6. Protestants do grossly misconstrue the person and image of the Mother of God. An example of this is when we say, “Most Holy Mother of God save us”. What is usually cut off is “through your intersessions”. Of course, this also applies to the saints, who are not recognized by Protestants thus they have no idea about asking for their prayers to intercede with the Trinity on our behalf. Notice they never use the word saint, even when referring to the 4 Evangelists, whom they refer to constantly.

  7. Christine Fevronia says

    Annual March for Life will be virtual this year, so there is no excuse for all of us to not attend! 12 days away! Please sign up to attend, and let’s break attendance records! We will be marching to the Supreme Court live together, virtually. Met. Tikhon will be leading prayers during the March, too.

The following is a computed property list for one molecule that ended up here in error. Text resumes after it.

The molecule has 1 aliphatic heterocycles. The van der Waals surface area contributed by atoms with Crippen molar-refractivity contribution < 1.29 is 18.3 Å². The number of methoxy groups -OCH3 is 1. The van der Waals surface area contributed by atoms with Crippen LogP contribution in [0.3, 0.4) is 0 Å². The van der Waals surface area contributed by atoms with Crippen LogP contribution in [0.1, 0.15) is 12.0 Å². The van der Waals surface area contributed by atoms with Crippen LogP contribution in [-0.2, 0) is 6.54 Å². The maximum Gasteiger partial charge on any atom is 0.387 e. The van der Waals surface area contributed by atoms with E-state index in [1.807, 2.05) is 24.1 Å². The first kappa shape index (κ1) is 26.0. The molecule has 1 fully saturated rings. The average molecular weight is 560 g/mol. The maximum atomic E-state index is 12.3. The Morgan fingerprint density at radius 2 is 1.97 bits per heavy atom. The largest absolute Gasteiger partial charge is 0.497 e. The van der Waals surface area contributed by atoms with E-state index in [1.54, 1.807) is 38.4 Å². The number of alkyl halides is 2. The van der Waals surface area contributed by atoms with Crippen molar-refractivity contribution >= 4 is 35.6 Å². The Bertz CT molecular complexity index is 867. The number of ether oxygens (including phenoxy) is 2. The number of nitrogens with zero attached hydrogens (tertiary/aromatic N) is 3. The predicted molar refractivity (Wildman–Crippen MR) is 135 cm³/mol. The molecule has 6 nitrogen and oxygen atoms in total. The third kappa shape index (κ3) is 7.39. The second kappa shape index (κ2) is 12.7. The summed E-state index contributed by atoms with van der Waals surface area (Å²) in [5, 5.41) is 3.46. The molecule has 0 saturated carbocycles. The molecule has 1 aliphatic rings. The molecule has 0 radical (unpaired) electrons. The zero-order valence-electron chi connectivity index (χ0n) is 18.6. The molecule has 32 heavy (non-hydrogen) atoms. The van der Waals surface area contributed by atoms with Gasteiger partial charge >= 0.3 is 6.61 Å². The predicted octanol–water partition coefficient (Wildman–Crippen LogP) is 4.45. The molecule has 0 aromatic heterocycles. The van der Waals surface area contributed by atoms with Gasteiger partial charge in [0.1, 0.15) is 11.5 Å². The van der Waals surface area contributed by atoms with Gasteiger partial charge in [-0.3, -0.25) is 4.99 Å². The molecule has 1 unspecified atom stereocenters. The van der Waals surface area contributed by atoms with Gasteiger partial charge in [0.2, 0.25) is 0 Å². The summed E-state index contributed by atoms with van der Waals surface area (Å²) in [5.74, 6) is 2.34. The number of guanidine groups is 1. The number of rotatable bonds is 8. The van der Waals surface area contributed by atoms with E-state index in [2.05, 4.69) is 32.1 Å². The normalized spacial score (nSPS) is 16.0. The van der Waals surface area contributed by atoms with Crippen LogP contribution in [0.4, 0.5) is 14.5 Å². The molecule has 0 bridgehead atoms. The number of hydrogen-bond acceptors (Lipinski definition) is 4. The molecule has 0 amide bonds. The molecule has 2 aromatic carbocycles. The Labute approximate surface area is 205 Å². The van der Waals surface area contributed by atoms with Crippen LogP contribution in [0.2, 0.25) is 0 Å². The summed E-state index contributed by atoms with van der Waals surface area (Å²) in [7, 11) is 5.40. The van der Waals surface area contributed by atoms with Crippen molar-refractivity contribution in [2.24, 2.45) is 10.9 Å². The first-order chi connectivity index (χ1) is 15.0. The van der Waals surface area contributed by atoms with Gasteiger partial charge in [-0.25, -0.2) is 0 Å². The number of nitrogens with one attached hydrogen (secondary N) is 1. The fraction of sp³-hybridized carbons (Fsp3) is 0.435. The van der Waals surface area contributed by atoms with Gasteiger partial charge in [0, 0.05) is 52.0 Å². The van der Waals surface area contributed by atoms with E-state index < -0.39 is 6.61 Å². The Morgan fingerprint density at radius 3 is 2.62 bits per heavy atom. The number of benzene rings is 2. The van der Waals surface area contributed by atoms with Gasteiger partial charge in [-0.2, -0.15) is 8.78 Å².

8. If BLM can get out on the streets, then why can’t March for Life?

    I’m tired of seeing all the churches, religious movements, etc. simply accepting all this COVID nonsense and cancelling everything, while revolutionaries are gathering in the streets and gym owners are fighting back against the lockdown.

    • Christine Fevronia says

      Agreed, Basil. Of note, the organizers didn’t just cancel just because of the pandemic, but also stated that DC and Capitol Mall are basically closed off from here on out for awhile. I feel the silver lining is that those of us who live on the other coast can “attend”.